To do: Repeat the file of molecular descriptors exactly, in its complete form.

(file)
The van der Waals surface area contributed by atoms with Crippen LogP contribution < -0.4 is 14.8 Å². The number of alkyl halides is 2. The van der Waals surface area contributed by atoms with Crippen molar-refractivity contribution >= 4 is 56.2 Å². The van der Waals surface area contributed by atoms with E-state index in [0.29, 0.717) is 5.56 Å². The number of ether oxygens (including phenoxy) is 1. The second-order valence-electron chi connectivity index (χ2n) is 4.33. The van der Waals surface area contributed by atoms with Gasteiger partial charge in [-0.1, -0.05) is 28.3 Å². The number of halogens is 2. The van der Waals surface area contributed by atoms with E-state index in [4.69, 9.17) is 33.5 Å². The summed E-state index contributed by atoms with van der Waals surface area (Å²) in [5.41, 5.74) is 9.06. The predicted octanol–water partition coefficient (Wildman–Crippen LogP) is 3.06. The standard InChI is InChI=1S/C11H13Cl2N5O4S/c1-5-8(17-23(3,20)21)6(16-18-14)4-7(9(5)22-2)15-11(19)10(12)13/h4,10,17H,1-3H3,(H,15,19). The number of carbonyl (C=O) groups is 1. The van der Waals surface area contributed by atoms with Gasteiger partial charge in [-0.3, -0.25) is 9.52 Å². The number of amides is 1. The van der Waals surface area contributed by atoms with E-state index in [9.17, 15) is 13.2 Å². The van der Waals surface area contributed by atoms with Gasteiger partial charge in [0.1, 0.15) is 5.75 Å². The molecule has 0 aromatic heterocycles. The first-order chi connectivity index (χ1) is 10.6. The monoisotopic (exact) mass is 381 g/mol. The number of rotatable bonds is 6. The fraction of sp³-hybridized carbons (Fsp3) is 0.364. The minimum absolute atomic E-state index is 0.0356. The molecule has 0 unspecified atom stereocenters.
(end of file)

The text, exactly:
The van der Waals surface area contributed by atoms with Crippen LogP contribution < -0.4 is 14.8 Å². The number of alkyl halides is 2. The van der Waals surface area contributed by atoms with Crippen molar-refractivity contribution >= 4 is 56.2 Å². The van der Waals surface area contributed by atoms with E-state index in [0.29, 0.717) is 5.56 Å². The number of ether oxygens (including phenoxy) is 1. The second-order valence-electron chi connectivity index (χ2n) is 4.33. The van der Waals surface area contributed by atoms with Gasteiger partial charge in [-0.1, -0.05) is 28.3 Å². The number of halogens is 2. The van der Waals surface area contributed by atoms with E-state index in [4.69, 9.17) is 33.5 Å². The summed E-state index contributed by atoms with van der Waals surface area (Å²) in [5.41, 5.74) is 9.06. The predicted octanol–water partition coefficient (Wildman–Crippen LogP) is 3.06. The standard InChI is InChI=1S/C11H13Cl2N5O4S/c1-5-8(17-23(3,20)21)6(16-18-14)4-7(9(5)22-2)15-11(19)10(12)13/h4,10,17H,1-3H3,(H,15,19). The number of carbonyl (C=O) groups is 1. The van der Waals surface area contributed by atoms with Gasteiger partial charge in [-0.3, -0.25) is 9.52 Å². The number of amides is 1. The van der Waals surface area contributed by atoms with E-state index in [9.17, 15) is 13.2 Å². The van der Waals surface area contributed by atoms with Gasteiger partial charge in [0.1, 0.15) is 5.75 Å². The molecule has 0 aromatic heterocycles. The first-order chi connectivity index (χ1) is 10.6. The monoisotopic (exact) mass is 381 g/mol. The number of rotatable bonds is 6. The fraction of sp³-hybridized carbons (Fsp3) is 0.364. The minimum absolute atomic E-state index is 0.0356. The molecule has 0 unspecified atom stereocenters.